White Ibis - Eudocimus albus
The white ibis about 2 feet tall and has a wingspan of about 3 feet. It is entirely white, except for its black-edged wings. Its blacked tipped wings may not be noticeable when the ibis is at rest, but they are easily seen when the ibis is in flight.
It has a long, down-curved, reddish-orange bill and a reddish-orange face. It legs are long and gray, except for during breeding season when they turn reddish-orange. Young white ibis are brown on their uppersides and white on their undersides and they have brown bills and legs.
The white ibis is found on the Atlantic Coast from Virginia south to Florida and along the Gulf Coast west to Texas. It is also found in Mexico and Central America.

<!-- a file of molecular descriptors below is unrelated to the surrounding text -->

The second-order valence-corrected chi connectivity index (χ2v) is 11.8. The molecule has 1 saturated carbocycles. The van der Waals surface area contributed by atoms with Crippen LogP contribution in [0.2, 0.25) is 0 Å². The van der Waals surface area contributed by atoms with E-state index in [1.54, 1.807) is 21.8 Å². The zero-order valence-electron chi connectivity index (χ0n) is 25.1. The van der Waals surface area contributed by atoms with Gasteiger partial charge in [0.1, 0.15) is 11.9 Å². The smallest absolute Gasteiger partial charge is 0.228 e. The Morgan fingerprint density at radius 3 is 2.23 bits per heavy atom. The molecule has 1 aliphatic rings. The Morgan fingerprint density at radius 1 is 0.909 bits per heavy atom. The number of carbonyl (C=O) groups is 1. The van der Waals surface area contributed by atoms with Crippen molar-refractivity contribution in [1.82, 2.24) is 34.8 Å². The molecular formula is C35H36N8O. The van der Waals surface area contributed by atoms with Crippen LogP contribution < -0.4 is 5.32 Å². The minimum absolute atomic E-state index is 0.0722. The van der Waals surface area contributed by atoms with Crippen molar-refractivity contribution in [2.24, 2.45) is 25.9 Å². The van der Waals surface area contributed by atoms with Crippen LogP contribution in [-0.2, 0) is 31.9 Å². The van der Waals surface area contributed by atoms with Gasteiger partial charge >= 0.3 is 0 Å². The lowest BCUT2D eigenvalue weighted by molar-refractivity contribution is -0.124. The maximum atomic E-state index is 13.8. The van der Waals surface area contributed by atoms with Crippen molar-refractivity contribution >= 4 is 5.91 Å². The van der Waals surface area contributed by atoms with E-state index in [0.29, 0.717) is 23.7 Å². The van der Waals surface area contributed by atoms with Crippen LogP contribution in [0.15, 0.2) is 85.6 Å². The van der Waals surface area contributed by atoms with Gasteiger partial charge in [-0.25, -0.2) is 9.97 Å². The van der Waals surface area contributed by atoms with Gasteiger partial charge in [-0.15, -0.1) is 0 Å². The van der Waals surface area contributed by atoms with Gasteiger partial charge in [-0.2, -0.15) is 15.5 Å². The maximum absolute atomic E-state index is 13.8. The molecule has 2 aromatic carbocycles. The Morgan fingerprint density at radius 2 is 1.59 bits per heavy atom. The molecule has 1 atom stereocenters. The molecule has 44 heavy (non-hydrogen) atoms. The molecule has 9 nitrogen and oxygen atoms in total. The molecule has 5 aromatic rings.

The white ibis wades in the water sweeping its head from side-to-side in search of food. It uses its long, curved bill to probe in the mud for crabs and crayfish. It swallows its prey whole. It also forages for food on land, and it may also eat insects, frogs, snails, marine worms, snakes, and small fish. Flocks of white ibis move to different locations in search of food. Other wading birds often follow behind the white ibis and catch prey that has been disturbed by the probing ibis!
The white ibis breeds in large colonies that often include other wading birds. Males arrive at the breeding grounds first. The male preens and points its bill towards the sky to attract a mate. Both the male and female build the nest. The male brings sticks, reeds, leaves, and other plant materials to the female who then constructs a platform nest in the crotch of a tree, in a shrub, or sometimes on the ground. The female lays 2-5 eggs, and both the male and the female incubate them. The eggs hatch in about 21 days. Both parents feed the chicks regurgitated food. The chicks fledge when they are about six weeks old.
Audio Credit: xeno-canto.org Doug Knapp